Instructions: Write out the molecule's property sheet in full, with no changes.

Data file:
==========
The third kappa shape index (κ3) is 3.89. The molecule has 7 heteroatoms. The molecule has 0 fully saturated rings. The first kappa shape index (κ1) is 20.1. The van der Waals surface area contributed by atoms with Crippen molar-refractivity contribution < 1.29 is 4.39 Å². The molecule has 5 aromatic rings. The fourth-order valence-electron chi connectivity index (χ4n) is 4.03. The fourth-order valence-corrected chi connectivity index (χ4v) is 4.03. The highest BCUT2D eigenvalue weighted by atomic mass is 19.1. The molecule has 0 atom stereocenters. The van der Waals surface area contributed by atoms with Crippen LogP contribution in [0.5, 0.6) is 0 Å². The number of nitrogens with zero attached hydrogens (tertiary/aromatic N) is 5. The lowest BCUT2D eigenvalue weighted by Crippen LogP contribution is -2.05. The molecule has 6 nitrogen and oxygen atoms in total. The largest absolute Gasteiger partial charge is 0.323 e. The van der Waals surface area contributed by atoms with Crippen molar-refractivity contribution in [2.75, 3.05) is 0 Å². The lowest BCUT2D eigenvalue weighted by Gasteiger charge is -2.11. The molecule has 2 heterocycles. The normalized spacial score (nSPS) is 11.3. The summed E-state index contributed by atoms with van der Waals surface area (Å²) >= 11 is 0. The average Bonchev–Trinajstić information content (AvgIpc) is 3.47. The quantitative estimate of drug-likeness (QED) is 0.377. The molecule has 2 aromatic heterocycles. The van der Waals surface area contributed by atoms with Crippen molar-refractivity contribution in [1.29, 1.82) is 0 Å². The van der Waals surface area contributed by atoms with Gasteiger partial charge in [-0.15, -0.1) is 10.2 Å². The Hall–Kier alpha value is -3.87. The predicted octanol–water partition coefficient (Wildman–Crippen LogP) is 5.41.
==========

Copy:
The third kappa shape index (κ3) is 3.89. The molecule has 7 heteroatoms. The molecule has 0 fully saturated rings. The first kappa shape index (κ1) is 20.1. The van der Waals surface area contributed by atoms with Crippen molar-refractivity contribution < 1.29 is 4.39 Å². The molecule has 5 aromatic rings. The fourth-order valence-electron chi connectivity index (χ4n) is 4.03. The fourth-order valence-corrected chi connectivity index (χ4v) is 4.03. The highest BCUT2D eigenvalue weighted by atomic mass is 19.1. The molecule has 0 atom stereocenters. The van der Waals surface area contributed by atoms with Crippen LogP contribution in [0.5, 0.6) is 0 Å². The number of nitrogens with zero attached hydrogens (tertiary/aromatic N) is 5. The lowest BCUT2D eigenvalue weighted by Crippen LogP contribution is -2.05. The molecule has 6 nitrogen and oxygen atoms in total. The largest absolute Gasteiger partial charge is 0.323 e. The van der Waals surface area contributed by atoms with Crippen molar-refractivity contribution in [2.75, 3.05) is 0 Å². The lowest BCUT2D eigenvalue weighted by Gasteiger charge is -2.11. The molecule has 2 heterocycles. The normalized spacial score (nSPS) is 11.3. The summed E-state index contributed by atoms with van der Waals surface area (Å²) >= 11 is 0. The average Bonchev–Trinajstić information content (AvgIpc) is 3.47. The quantitative estimate of drug-likeness (QED) is 0.377. The molecule has 2 aromatic heterocycles. The van der Waals surface area contributed by atoms with Crippen molar-refractivity contribution in [1.29, 1.82) is 0 Å². The van der Waals surface area contributed by atoms with Gasteiger partial charge in [-0.15, -0.1) is 10.2 Å². The Hall–Kier alpha value is -3.87. The predicted octanol–water partition coefficient (Wildman–Crippen LogP) is 5.41.